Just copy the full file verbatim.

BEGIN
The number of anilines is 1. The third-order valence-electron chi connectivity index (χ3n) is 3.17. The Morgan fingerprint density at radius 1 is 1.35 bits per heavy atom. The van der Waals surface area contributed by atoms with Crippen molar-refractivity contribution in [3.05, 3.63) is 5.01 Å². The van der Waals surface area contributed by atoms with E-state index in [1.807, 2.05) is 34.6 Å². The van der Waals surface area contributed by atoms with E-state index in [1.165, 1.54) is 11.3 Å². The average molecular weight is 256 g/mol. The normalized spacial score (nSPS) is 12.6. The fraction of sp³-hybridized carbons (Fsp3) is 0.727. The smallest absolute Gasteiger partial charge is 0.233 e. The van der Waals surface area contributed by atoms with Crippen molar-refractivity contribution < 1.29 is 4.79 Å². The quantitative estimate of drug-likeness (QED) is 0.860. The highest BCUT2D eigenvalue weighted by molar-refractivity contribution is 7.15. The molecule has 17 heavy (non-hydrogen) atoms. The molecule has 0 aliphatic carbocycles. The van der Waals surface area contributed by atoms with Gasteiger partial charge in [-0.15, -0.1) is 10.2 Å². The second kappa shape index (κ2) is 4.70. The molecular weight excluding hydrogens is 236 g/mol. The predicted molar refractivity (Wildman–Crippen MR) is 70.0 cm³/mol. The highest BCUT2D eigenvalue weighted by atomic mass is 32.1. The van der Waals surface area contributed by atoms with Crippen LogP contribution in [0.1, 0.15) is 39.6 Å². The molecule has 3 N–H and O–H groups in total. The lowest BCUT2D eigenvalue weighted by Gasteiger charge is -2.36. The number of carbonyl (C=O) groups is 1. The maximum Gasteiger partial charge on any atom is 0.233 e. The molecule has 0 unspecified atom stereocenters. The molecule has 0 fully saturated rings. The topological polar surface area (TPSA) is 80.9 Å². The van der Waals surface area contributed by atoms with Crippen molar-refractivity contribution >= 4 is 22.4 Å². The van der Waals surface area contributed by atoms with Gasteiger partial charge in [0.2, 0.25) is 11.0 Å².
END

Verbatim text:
The number of anilines is 1. The third-order valence-electron chi connectivity index (χ3n) is 3.17. The Morgan fingerprint density at radius 1 is 1.35 bits per heavy atom. The van der Waals surface area contributed by atoms with Crippen molar-refractivity contribution in [3.05, 3.63) is 5.01 Å². The van der Waals surface area contributed by atoms with E-state index in [1.807, 2.05) is 34.6 Å². The van der Waals surface area contributed by atoms with E-state index in [1.165, 1.54) is 11.3 Å². The average molecular weight is 256 g/mol. The normalized spacial score (nSPS) is 12.6. The fraction of sp³-hybridized carbons (Fsp3) is 0.727. The smallest absolute Gasteiger partial charge is 0.233 e. The van der Waals surface area contributed by atoms with Crippen molar-refractivity contribution < 1.29 is 4.79 Å². The quantitative estimate of drug-likeness (QED) is 0.860. The highest BCUT2D eigenvalue weighted by molar-refractivity contribution is 7.15. The molecule has 17 heavy (non-hydrogen) atoms. The molecule has 0 aliphatic carbocycles. The van der Waals surface area contributed by atoms with Gasteiger partial charge in [-0.15, -0.1) is 10.2 Å². The second kappa shape index (κ2) is 4.70. The molecular weight excluding hydrogens is 236 g/mol. The predicted molar refractivity (Wildman–Crippen MR) is 70.0 cm³/mol. The highest BCUT2D eigenvalue weighted by atomic mass is 32.1. The van der Waals surface area contributed by atoms with Crippen LogP contribution in [0.1, 0.15) is 39.6 Å². The molecule has 3 N–H and O–H groups in total. The lowest BCUT2D eigenvalue weighted by Gasteiger charge is -2.36. The number of carbonyl (C=O) groups is 1. The maximum Gasteiger partial charge on any atom is 0.233 e. The molecule has 0 unspecified atom stereocenters. The molecule has 0 fully saturated rings. The topological polar surface area (TPSA) is 80.9 Å². The van der Waals surface area contributed by atoms with Crippen molar-refractivity contribution >= 4 is 22.4 Å². The van der Waals surface area contributed by atoms with Gasteiger partial charge in [0.2, 0.25) is 11.0 Å².